| || Physiological Research of Defence Interest in India Part II: Studies in Thermal Stress Noise Exposure Hazards Bioclimatology Physical Work Capacity and Effects of Ageing
Author : Ramaswamy, S.S.
Source : Defence Science Journal ; Vol:44(3) ; 1994 ; pp 241-249
Subject : 61 Medical Sciences;612 Physiology
Keywords : Noise exposure hazards ;Toxicology;Bioclimatology;Physiology;Thermal stress
Abstract : Scientific evaluation of the caloric requirements of our defence personnel under various operational scenarios has helped rationalise the service ration scale appropriate to each scenario. Some of our troops have often to work under extremely hot-dry or hot-cold environments which are generally known have adverse effect on the human body. Consequently, the nature of heat illness cases among army personnel and the contributing factors, the requirements of sodium and potassium in summer, quantification of the impact of thermal stress on the physical work capacity and mental functions, prediction of endurance time and safe exposure time while working under hot environments, have been extensively studied. Exposure to high noise levels is a hazard during gunfire as well as operation of machinery such as engines of ships. Auditory and non-auditory effects due to exposure, and the measures to minimise noise exposure, have been studied. Durations of safe exposure to different noise levels have been prescribed. Another important area covered is the effect of ageing on physical and capacities. The findings would be useful in the optimal deployment of troops in different tasks. Defence physiologists have also carried out basic research whose results would be handy in the setting of norms and standards for important physiological parameters and for the ergonomic/physiological evaluation of implements and instruments.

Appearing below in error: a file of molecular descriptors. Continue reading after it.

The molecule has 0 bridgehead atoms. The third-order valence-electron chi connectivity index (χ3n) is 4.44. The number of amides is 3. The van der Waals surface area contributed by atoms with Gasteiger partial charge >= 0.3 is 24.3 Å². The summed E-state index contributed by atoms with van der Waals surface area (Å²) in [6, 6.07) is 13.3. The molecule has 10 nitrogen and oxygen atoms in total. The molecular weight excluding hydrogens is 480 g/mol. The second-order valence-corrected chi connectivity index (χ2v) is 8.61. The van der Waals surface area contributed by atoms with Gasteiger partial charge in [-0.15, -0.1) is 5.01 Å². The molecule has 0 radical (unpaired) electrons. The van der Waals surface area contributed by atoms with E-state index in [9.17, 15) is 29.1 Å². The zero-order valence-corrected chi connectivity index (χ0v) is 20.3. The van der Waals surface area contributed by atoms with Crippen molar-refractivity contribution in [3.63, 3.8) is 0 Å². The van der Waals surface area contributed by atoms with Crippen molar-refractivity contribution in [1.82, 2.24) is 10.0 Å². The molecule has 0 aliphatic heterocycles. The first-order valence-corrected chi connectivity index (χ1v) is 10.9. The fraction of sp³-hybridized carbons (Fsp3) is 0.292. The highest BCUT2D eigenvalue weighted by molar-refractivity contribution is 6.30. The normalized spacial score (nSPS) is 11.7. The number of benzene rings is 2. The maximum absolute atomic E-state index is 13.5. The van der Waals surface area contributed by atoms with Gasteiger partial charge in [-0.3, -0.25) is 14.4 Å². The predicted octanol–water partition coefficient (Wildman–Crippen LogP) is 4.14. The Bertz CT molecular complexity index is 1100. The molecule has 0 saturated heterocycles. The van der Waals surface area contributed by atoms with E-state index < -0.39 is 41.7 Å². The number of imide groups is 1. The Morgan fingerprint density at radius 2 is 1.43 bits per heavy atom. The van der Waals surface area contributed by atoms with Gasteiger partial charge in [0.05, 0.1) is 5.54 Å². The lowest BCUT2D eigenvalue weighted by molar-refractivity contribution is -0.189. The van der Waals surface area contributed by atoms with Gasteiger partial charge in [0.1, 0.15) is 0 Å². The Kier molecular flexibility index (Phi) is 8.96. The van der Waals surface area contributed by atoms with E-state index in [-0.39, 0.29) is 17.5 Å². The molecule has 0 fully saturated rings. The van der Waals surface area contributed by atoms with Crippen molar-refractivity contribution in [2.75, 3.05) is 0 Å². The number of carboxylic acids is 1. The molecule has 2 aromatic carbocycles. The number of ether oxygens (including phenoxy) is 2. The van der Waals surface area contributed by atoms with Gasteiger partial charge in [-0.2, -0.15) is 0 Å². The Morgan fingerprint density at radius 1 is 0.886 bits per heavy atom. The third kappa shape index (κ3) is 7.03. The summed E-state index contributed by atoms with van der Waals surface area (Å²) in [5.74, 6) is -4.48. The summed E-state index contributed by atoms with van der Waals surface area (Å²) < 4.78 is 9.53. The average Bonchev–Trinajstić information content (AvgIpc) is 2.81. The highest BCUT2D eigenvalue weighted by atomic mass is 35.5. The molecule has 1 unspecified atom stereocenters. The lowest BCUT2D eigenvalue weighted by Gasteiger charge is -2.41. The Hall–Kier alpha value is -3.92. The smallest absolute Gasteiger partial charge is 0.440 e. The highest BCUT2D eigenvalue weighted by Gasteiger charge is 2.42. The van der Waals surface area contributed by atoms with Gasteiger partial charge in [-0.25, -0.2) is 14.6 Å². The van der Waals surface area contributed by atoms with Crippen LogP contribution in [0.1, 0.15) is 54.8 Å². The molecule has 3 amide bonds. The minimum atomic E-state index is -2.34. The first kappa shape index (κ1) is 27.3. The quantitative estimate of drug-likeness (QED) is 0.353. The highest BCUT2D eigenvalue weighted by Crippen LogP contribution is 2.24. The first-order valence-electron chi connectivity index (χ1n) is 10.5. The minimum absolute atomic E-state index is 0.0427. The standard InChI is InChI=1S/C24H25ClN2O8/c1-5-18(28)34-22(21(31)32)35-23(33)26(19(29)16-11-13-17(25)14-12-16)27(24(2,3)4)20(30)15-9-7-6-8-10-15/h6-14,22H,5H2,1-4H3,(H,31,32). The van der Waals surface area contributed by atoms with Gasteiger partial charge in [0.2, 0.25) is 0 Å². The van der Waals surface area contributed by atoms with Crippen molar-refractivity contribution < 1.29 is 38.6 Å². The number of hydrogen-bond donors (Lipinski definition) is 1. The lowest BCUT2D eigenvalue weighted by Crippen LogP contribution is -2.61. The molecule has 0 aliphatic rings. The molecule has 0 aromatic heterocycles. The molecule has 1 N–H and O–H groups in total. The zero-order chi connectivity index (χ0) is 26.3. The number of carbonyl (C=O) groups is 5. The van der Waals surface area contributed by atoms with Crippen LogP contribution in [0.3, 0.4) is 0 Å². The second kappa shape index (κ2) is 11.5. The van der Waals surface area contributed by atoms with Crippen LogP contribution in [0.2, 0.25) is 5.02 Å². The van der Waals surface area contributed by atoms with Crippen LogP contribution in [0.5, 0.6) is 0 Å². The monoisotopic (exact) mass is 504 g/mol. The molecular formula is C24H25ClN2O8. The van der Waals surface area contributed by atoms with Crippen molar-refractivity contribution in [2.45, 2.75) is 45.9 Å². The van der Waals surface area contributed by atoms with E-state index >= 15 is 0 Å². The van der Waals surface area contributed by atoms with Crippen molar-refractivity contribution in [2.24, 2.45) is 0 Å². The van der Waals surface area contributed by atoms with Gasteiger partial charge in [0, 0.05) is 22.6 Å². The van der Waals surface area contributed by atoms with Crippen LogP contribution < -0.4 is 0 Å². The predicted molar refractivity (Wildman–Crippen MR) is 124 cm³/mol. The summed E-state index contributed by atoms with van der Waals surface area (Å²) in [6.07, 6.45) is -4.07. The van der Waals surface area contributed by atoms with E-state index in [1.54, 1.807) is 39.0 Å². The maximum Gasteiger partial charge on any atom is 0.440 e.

| || Physiological Research of Defence Interest in India Part I : Studies in High Altitude Physiology
Author : Ramaswamy, S.S.
Source : Defence Science Journal ; Vol:44(3) ; 1994 ; pp 231-239
Subject : 612 Physiology;61 Medical Sciences
Keywords : Toxicology ;Bioclimatology;Thermal stress;High altitude physiology;Physiology
Abstract : Our troops have to operate under a variety of adverse environments including hypoxic, dry cold/wet cold conditions of high altitudes, hot dry/humid conditions in the plains, high noise levels from machinery, engines in ships and aircraft, gunfire, etc. Professor DS Kothari, the first Scientific Adviser, Ministry of Defence, could foresee as early as the late forties that it was only a scientific understanding of the basic physiological mechanisms that would lead to solutions which would ensure the optimal operational efficiency of men under such trying environments. He sowed the seeds of defence physiology as a major discipline in the then Defence Science Organisation, which developed into the Defence Research and Development Organisation. As a result, there have been outstanding contributions by the defence physiologists as well in the direct applications of their work in optimizing the operational efficiency of our defence personnel. This paper reviews the wide spectrum of problems relevant to defence physiology studied over the last four decades, the significant findings, and their practical applications. Part I reviews in detail work on the most pressing problem in our current geopolitical context, viz. high altitude physiology. Part II discusses studies on thermal stress, bioclimatology, noise exposure hazards, physical work capacity, effects of ageing on physical and mental capacities, and toxicology. In addition, the contributions of defence scientists towards the rationalisation of service ration scales, and resource development efforts are dealt with.